I know this sounds almost luddite, but one job the computer is great at is record keeping. Teachers hate record keeping because it eats their time. Some updated PLATO math drills would help teachers cluster their kids for error correction, etc. A subject area specialist and a clever programmer could design multiple choice questions so that certain answers indicate a common mathematical error. You, over here for factor of 10 errors. You over there for multiplying when you should have divided.

Teachers only adopt tech when it lightens their load -- think telephone and two way p.a. system. I wouldn't take much to imagine a few innovative record keeping things a 1:1 program could do. Take attendance & report it to the main office, for one, while also allowing the teacher to monitor just what the kids are looking at. Allow non-intrusive messages to get to kids ("Jerry, your mom is picking you up at 1 for the Dr. appointment").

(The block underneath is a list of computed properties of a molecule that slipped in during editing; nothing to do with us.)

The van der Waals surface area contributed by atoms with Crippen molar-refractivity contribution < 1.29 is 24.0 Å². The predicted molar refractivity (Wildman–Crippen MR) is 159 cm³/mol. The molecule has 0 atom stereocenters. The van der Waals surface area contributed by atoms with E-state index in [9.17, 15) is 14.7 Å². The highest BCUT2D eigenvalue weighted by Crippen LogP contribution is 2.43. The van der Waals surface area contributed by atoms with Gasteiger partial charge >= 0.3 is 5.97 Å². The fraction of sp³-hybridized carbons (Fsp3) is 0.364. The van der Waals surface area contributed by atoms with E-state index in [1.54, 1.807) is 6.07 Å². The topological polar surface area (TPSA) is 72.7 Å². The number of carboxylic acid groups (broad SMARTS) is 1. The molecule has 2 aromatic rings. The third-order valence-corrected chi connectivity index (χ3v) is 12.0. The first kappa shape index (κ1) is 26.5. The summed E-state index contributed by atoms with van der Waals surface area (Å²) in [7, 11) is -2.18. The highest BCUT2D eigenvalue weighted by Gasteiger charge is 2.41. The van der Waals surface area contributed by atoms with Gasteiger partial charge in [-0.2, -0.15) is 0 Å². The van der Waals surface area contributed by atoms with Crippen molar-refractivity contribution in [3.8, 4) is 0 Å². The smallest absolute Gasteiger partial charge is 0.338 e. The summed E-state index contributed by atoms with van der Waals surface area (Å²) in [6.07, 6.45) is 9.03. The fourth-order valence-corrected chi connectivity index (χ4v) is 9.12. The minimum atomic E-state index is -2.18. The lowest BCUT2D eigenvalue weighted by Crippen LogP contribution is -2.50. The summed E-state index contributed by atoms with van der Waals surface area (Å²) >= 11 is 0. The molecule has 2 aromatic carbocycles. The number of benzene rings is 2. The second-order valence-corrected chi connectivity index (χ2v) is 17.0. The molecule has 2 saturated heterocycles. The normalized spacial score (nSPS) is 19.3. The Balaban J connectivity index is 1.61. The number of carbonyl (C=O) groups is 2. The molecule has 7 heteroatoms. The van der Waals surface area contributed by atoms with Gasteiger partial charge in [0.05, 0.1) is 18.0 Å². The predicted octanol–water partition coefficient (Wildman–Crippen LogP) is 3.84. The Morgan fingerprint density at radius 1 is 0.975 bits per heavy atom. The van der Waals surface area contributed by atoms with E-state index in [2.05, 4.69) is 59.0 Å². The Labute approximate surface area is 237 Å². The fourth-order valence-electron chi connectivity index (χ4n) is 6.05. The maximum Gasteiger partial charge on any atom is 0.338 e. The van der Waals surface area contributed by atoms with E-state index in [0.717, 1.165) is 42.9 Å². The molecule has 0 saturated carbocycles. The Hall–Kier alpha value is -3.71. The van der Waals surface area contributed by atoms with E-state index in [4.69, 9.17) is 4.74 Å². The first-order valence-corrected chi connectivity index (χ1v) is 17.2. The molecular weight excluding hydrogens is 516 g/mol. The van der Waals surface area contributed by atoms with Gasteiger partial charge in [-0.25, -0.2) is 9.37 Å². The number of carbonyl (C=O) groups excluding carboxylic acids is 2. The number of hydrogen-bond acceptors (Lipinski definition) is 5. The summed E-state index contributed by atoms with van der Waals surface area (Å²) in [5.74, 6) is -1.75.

There is a scene in the Harry Potter 3 in which a maid knocks on the door, while announcing HouseKeeping! The door opens, and a loud growl with a massive blast of air rushes out almost blowing the maid over. The door slams shut and she says, "I think I'll come back tomorrow." I think schools are that maid. Technology changes rapidly, demands on the school's resources and time increase, decisions about networks-laptops-handhelds-web filters-IWBcurriculumteachingmethodologyvideo hit schools and teachers the same way as that scene. Gary Stager has been around a long time.He has taught, traveled and fought the good fight many, many, times in his articles and speeches. His points make me think, but like the participant on Who Wants to Be a Millionaire, I want to poll the audience, call a friend. I want to know what's the right thing to buy, to use, to teach, to learn. I just don't want to feel like, "I think I"ll come back tomorrow."